Feast like a king: Modern restaurants seek to recreate Chinese imperial cuisine
A sophisticated take on Chinese imperial cuisine brings out essence of complex dishes prepared with lavish ingredients
"Food can never be too good and cooking can never be done too carefully," wrote Confucius in The Analects.
Food has always taken a central role in the mindset of the Chinese, and knowing how to eat properly has long been a metaphor for knowing how to live. Attention to detailed cooking techniques, which became apparent from imperial times, is also at the heart of modern fine-dining concepts. Perhaps this explains the appeal in looking back for inspiration.
Over the past few years, Hong Kong has seen a small but steady revival in ancient Chinese gastronomy. The latest attempt to resurrect the spirit of an imperial banquet can be found at The Ritz-Carlton's Tin Lung Heen, collaborating with premium porcelain tableware brand Legle France to host their ruyi dinner concept.
A ruyi is a ceremonial sceptre used in Chinese Buddhism. It symbolises power and luck, and appears in every piece of the ruyi dinner collection.
The feast, which will run until mid-September, promises to take diners on an indulgent journey showcasing the very best of China's 5,000-year-old food heritage.
"Over the last couple of years Cantonese eating habits have been changing. The Cantonese are more adventurous, have deeper pockets and are starting to travel more, so they want something more luxurious and special," says Peter Find, executive chef of The Ritz-Carlton. "As China becomes more prominent in the news, Westerners too are showing an increased interest in the country's historical past."
Imperial cuisine can be categorised into imperial court cuisine and imperial official cuisine. Although the former originates from what was served to the emperors and the latter from the aristocracy living outside the palace gates, both styles were excessively grand, boasted the finest produce from across the empire, and were defined by rare or exotic ingredients such as sea cucumber or bear's paw.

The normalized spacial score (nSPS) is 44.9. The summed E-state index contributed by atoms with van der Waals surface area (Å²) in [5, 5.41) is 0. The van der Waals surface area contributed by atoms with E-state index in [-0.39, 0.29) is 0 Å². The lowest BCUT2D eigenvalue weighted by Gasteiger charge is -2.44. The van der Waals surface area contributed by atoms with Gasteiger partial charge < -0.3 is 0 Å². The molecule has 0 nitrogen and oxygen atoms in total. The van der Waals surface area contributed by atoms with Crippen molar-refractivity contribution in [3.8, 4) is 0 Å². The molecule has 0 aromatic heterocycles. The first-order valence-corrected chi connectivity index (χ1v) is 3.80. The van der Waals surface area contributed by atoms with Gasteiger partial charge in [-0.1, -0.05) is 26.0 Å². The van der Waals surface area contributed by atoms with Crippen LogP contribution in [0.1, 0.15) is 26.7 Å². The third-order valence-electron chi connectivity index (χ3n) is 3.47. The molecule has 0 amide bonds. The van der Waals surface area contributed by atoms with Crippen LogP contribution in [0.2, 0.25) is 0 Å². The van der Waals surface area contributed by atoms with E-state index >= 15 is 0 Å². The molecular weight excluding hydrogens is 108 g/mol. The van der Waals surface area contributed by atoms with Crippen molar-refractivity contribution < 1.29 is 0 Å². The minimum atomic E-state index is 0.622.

One of the best-preserved styles is the Tan family cuisine ( tan jia cai), developed during the late Qing dynasty in the household of a government official named Tan Zongjun. "As the reputation of the Tan family cuisine became widespread, officials, literati and wealthy people were all proud of being a guest at the Tan family feast," says Wicky Tse Wai-kit, assistant professor from the department of Chinese culture at Hong Kong Polytechnic.
Tan cuisine, which is notable for its delicate and luxuriant style is served in the capital's Beijing Hotel, as well as in Wynn Macau's two Michelin-star Golden Flower restaurant. Wynn Macau's executive chef Liu Guozhu oversees the labourious methods crucial to the essence of Tan, such as simmering the chicken stock for seven to eight hours every day.
Isaac Yue Man-cheung, assistant professor at the University of Hong Kong's faculty of arts who writes about representations of food and drink in imperial literature, says that recent attempts to recreate imperial food are "at best imitations". He points to recipes dating back to the Song dynasty, which were specific to the point that fish must come from a certain river, or that a stew must use snow melted from a particular mountain.
At the same time, Yue notes the vague measurements of documented cooking processes. After all it was the literati rather than the kitchen maids who were responsible for writing the recipes, and they saw their duties as a poetic and literary exercise rather than anything scientific.